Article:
The political philosophy of sovereign nation-states, the economic doctrine of capitalist development through individual entrepreneurship, and the cultural diversity among different ethnic and national groups can be regarded as the major legacies we have inherited from the Protestant Reformation and the subsequent changes and transformations in the character of Western civilization. The important question for us today is whether or not we should embrace these legacies as positive factors that contribute to the welfare of the people in the globalized world of the twenty-first century.

While the freedom from oppression by religious and secular authorities and the freedom of choosing one’s calling and pursuing one’s passion that we have come to enjoy ought to be embraced, the inequality of income and wealth among individuals and nations as evidenced, for example, by the OXFAM report that in 2016 eight top individuals held about the same amount of wealth of the bottom half of the world population must be addressed and dealt with by policymakers around the world as a serious threat to the dignity of human lives, as Pope Francis points out: “The dignity of each human person and the pursuit of the common good are concerns which ought to shape all economic policies.”3 In fact, though he is addressing himself to Christians, the following words of Pope Francis need to be embraced as a valuable advice for all of us who are living in the divided and fractured world of the twenty-first century: “Small yet strong in the love of God, like Saint Francis of Assisi, all of us, as Christians, are called to watch over and protect the fragile world in which we live, and all its peoples.”4 Indeed, with the embracement of the communal spirit like this, 2017 will hopefully go down in history as the year the Reconciliation started—not just between Protestants and Catholics but also among peoples of all faiths and devotions.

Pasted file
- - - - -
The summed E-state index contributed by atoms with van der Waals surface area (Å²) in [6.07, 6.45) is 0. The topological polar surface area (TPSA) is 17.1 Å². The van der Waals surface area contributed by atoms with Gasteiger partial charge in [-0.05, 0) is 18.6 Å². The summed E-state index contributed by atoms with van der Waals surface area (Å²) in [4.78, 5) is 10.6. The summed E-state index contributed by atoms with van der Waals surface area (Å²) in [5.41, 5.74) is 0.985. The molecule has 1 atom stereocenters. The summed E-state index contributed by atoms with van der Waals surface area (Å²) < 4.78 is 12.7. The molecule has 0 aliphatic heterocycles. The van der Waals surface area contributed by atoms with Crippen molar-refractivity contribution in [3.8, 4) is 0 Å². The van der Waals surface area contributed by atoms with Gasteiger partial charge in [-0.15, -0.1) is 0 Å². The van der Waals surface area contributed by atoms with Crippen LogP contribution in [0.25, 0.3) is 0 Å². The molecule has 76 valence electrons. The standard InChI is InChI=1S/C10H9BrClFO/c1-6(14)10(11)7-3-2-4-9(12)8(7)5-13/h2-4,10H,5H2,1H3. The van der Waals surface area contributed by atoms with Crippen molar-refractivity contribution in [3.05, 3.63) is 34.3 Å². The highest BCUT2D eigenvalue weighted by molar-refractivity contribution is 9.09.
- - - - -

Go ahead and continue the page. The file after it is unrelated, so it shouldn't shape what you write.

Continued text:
1. Weber, Max, The Protestant Ethic and the Spirit of Capitalism, London: Allen and Unwin, 1930.
  2. Osborne, Roger, Civilization: A New History of the Western World, New York: Pegasus Books, 2006, p. 223.
  3. Pope Francis, The Joy of the Gospel, Frederick: The Word Among Us Press, 2013, p. 148.
  4. ibid., p. 155.